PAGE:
“Everyone can make their own decision and refuse any treatment. But when the state says, ‘For you people in this situation, it’s dignified for you to kill yourself,’ it undermines our suicide prevention efforts. People who are not as independent and in control and autonomous as the proponents of this bill are will be impacted.”

Kelly said he isn’t suggesting people should just tough it out.

“The problem is real. People suffer,” he said. “I sympathize with people who are losing bodily control and can’t get of bed. And it is hard. But this is not the way to solve it. I don’t want to be portrayed as the evil naysayer who says buck up and take it. But we’re concerned about everyone in society who might end up in a situation in which people around them think that they might be better off dead.

We want to say, ‘Hey, we understand.’ But let’s try really good home care. Let’s make sure that everyone gets early, full, good hospice so that we’re not subjected to a radical lack of control with a bottle of pills at the end.”

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  • Matmath

    This is the most ridiculous story I have heard in a long time. Let me get this straight, this guy Kelly doesn’t think that people with a terminal disease should be allowed to choose to die with dignity? Why? Because he is disabled? Having a disability is not the same as having a terminal disease! He considered suicide because he was depressed? Join the club! This law is not about helping depressed people kill themselves. It is about giving those in need a choice. It is about dignity. Why did you waste our time with this.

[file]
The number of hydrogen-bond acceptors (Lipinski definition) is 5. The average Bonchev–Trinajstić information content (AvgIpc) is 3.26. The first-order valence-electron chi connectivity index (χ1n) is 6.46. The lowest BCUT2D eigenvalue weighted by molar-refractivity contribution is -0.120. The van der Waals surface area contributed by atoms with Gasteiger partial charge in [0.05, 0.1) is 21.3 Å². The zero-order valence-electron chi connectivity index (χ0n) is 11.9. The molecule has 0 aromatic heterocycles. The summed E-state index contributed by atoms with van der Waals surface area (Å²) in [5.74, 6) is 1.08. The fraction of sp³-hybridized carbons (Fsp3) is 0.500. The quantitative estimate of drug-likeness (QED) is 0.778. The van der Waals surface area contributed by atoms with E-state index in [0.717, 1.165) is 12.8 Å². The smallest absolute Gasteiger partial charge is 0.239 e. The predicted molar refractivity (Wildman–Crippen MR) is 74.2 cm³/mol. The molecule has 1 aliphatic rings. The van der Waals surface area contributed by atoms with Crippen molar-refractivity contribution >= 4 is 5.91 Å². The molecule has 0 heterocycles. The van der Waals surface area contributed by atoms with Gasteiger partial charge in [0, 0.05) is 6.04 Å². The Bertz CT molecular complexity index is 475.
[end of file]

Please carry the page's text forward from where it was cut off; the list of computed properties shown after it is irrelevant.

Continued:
“The problem is real. People suffer,” he said. “I sympathize with people who are losing bodily control and can’t get of bed. And it is hard. But this is not the way to solve it. ”
    Kelly doesn’t seem to realize that there is no solving this. THEY ARE TERMINAL!!!!!!!!

  • Ncla6

    I agree with with Matmath is saying, and I would like to add that no one is FORCING terminally ill people to take their own lives. If this bill becomes law it provides a legal and compassionate OPTION for a terminally ill patient to end his/her life with dignity. The state is not insisting on a termination of life; this is a bill about patient choice.

  • Guest

    As a geriatric social worker, I have significant concerns about this bill and agree with opponents that “choice” is an illusion. The reality is that many people experience guilt about the cost of care and coercion by family and caregivers; many others experience abuse, exploitation and neglect.  There are simply inadequate safeguards against this in the proposed bill- putting people at risk for being administered lethal medication without consent. Perhaps most concerning is that if this bill passes, death will become a medical benefit.  It is very naive to think that cost will not play a major role in the prescribing of lethal medication, as it is much cheaper than care.